If you’re reading this, you may have spotted April’s test phishing email! This email was sent as part of the Secure UD “Take a BITE out of phish!” campaign, a University initiative to raise our community’s awareness about phishing attacks, their consequences, and how to avoid becoming a victim. Each month, a random sample of employees will receive a harmless test phish like this one:
Let’s see what makes this email so questionable:
- Check the sender. If the “from” address is unfamiliar, take a few extra moments to carefully examine the contents of the email message. This email comes from “email@example.com.” Does that sound like any company you know? If the email is truly coming from a legitimate company, the company’s name should be part of the sending address.
- Don’t be pressured by a sense of urgency. Cyber criminals may use threats or a false sense of urgency to trick you into acting without thinking. If an email threatens you with consequences for not doing something immediately, step away and take a moment to think it over. If you’re truly concerned, contact the company or sender separately to verify the email’s contents.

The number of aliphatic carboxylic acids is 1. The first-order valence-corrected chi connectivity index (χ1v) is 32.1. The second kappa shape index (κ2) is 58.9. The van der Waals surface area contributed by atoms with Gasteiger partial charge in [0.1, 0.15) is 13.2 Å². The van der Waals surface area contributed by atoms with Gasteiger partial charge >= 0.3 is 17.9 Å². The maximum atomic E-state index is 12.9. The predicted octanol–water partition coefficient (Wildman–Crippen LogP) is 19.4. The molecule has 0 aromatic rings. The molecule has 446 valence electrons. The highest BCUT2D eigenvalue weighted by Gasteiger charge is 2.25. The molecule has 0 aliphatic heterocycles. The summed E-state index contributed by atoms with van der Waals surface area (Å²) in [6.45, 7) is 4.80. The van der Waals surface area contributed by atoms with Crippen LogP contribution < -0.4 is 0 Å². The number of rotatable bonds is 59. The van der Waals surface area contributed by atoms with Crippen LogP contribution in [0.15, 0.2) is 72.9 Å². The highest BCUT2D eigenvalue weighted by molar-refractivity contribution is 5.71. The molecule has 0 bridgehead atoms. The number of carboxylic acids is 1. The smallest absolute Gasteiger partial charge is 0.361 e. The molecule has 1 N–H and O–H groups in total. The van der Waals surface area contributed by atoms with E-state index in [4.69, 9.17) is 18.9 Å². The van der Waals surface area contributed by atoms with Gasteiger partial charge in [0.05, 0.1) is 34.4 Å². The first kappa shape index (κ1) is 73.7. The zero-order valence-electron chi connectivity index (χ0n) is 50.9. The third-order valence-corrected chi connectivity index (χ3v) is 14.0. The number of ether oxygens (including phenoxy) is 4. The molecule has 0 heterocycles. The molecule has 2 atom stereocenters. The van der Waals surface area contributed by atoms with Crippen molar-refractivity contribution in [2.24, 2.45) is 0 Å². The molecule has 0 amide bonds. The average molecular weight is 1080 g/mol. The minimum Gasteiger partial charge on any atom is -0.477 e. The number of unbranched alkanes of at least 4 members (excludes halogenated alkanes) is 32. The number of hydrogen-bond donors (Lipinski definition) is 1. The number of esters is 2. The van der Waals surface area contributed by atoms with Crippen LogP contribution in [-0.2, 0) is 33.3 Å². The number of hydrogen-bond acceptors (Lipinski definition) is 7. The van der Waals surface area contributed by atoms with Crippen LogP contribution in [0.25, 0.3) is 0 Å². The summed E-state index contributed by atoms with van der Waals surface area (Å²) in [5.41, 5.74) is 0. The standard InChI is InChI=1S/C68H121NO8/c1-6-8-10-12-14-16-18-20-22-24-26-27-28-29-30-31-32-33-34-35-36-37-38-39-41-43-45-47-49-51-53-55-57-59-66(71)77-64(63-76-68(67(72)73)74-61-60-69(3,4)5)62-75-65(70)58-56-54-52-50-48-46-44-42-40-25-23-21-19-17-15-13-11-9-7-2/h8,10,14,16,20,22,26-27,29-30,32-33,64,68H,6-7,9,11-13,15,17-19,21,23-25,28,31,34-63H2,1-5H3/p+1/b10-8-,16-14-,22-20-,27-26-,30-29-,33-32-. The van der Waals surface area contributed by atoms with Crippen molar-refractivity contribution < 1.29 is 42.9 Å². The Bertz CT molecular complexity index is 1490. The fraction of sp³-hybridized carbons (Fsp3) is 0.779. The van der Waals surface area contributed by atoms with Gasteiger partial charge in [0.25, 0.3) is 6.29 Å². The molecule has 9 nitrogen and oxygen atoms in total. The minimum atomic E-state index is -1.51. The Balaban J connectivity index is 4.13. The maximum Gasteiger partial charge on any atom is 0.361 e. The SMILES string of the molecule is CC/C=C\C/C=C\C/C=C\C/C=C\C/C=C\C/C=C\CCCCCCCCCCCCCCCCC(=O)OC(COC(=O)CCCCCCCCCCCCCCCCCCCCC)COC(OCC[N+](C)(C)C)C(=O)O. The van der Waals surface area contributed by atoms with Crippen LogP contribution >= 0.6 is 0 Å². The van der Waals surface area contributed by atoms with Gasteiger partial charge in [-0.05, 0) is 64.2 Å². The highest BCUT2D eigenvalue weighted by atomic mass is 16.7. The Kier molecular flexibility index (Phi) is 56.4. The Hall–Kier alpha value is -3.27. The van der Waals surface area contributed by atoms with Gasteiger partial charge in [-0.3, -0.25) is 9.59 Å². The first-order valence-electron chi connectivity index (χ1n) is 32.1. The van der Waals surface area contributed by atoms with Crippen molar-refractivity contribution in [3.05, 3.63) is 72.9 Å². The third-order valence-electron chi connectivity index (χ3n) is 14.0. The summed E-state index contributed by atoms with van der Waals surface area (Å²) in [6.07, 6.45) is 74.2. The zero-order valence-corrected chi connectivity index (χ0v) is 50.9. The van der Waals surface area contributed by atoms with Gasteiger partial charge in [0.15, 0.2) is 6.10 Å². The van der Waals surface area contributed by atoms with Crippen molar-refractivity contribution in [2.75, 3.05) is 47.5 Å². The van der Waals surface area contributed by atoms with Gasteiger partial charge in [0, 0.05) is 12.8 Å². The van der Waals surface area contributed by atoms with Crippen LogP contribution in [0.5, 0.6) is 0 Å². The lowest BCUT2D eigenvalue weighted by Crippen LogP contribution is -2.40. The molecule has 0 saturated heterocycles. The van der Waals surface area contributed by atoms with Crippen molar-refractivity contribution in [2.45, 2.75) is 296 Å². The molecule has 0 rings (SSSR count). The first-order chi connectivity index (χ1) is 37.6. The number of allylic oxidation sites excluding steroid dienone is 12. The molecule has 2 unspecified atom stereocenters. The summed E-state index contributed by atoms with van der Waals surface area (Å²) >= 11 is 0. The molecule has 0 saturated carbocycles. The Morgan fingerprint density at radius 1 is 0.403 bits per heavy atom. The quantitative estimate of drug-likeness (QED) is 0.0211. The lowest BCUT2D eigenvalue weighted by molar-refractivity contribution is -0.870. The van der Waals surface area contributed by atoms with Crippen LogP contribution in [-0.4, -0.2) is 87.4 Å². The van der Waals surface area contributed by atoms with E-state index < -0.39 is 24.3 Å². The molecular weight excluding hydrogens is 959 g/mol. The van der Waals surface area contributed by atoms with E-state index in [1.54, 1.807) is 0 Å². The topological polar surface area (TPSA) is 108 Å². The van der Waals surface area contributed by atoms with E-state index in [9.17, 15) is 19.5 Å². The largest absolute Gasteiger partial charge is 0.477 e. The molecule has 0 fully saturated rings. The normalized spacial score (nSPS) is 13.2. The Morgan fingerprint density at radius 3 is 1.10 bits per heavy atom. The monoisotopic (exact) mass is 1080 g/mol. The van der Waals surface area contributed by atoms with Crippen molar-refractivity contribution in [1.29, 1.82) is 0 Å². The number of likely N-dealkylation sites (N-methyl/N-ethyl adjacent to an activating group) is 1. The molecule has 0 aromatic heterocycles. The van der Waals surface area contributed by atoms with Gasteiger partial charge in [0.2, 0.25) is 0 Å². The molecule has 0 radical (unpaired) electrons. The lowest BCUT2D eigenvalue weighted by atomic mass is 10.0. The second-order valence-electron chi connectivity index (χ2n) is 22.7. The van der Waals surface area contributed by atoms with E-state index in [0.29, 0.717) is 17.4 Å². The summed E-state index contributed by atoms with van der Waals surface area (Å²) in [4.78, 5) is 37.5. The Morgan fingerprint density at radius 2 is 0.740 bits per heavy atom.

- Don’t click links within a suspicious e-mail. Take a few extra seconds to check the link by hovering your mouse over the link to see the full URL. For some mobile email clients, clicking and holding the link reveals the full URL as well.
- Be extra careful around the holidays. During the holiday season, you will see an increase in phishing attempts, as hackers try to capitalize on the higher number of regular deals offered by legitimate companies. Many of these phishes will offer appealing deals, but if an email offers something too good to be true, it just might be. Just take a few extra seconds when faced with a deal offered around the holidays, it might be a phish. For example, take a look at the fake holiday deal we sent out last December!
- Watch out for broken links. Some hackers will use poor spelling and grammar in their phishing attempts, as well as broken links. These links are ones that will take you to an “Error 404” page.
Always exercise caution; if you receive a suspicious request for your payment information, instructions to visit a suspicious website, or download a suspicious attachment, forward the message to firstname.lastname@example.org.
And as always, Think B4 You Click!